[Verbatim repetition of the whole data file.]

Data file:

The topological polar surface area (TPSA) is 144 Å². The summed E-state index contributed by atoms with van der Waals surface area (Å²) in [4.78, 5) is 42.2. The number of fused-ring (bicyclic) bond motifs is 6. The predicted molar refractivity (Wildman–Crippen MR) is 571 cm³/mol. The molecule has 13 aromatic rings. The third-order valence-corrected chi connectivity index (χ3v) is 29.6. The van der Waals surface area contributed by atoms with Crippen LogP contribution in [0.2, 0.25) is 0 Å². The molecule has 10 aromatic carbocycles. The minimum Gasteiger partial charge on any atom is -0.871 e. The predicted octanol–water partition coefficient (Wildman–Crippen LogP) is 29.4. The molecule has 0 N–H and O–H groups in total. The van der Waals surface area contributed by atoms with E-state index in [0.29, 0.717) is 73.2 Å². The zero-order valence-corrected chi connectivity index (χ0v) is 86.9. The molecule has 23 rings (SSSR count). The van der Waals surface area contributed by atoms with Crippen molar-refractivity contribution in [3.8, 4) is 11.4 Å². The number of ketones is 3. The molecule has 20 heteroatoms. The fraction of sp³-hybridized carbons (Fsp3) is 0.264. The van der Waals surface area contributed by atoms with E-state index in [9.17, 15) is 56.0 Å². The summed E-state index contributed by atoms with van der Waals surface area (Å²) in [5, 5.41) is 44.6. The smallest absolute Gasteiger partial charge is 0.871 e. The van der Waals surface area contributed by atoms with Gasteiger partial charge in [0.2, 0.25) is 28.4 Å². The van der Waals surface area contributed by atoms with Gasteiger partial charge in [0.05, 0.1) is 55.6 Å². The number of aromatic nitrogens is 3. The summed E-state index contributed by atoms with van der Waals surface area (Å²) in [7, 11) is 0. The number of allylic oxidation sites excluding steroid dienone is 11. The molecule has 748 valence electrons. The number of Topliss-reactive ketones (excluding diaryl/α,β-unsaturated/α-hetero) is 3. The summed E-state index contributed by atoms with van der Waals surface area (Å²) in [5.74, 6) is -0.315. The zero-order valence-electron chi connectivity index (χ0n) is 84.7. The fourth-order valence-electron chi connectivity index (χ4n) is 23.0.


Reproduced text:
The topological polar surface area (TPSA) is 144 Å². The summed E-state index contributed by atoms with van der Waals surface area (Å²) in [4.78, 5) is 42.2. The number of fused-ring (bicyclic) bond motifs is 6. The predicted molar refractivity (Wildman–Crippen MR) is 571 cm³/mol. The molecule has 13 aromatic rings. The third-order valence-corrected chi connectivity index (χ3v) is 29.6. The van der Waals surface area contributed by atoms with Crippen LogP contribution in [0.2, 0.25) is 0 Å². The molecule has 10 aromatic carbocycles. The minimum Gasteiger partial charge on any atom is -0.871 e. The predicted octanol–water partition coefficient (Wildman–Crippen LogP) is 29.4. The molecule has 0 N–H and O–H groups in total. The van der Waals surface area contributed by atoms with E-state index in [0.29, 0.717) is 73.2 Å². The zero-order valence-corrected chi connectivity index (χ0v) is 86.9. The molecule has 23 rings (SSSR count). The van der Waals surface area contributed by atoms with Crippen molar-refractivity contribution in [3.8, 4) is 11.4 Å². The number of ketones is 3. The molecule has 20 heteroatoms. The fraction of sp³-hybridized carbons (Fsp3) is 0.264. The van der Waals surface area contributed by atoms with E-state index in [9.17, 15) is 56.0 Å². The summed E-state index contributed by atoms with van der Waals surface area (Å²) in [5, 5.41) is 44.6. The smallest absolute Gasteiger partial charge is 0.871 e. The van der Waals surface area contributed by atoms with Gasteiger partial charge in [0.2, 0.25) is 28.4 Å². The van der Waals surface area contributed by atoms with Gasteiger partial charge in [0.05, 0.1) is 55.6 Å². The number of aromatic nitrogens is 3. The summed E-state index contributed by atoms with van der Waals surface area (Å²) in [7, 11) is 0. The number of allylic oxidation sites excluding steroid dienone is 11. The molecule has 748 valence electrons. The number of Topliss-reactive ketones (excluding diaryl/α,β-unsaturated/α-hetero) is 3. The summed E-state index contributed by atoms with van der Waals surface area (Å²) in [5.74, 6) is -0.315. The zero-order valence-electron chi connectivity index (χ0n) is 84.7. The fourth-order valence-electron chi connectivity index (χ4n) is 23.0.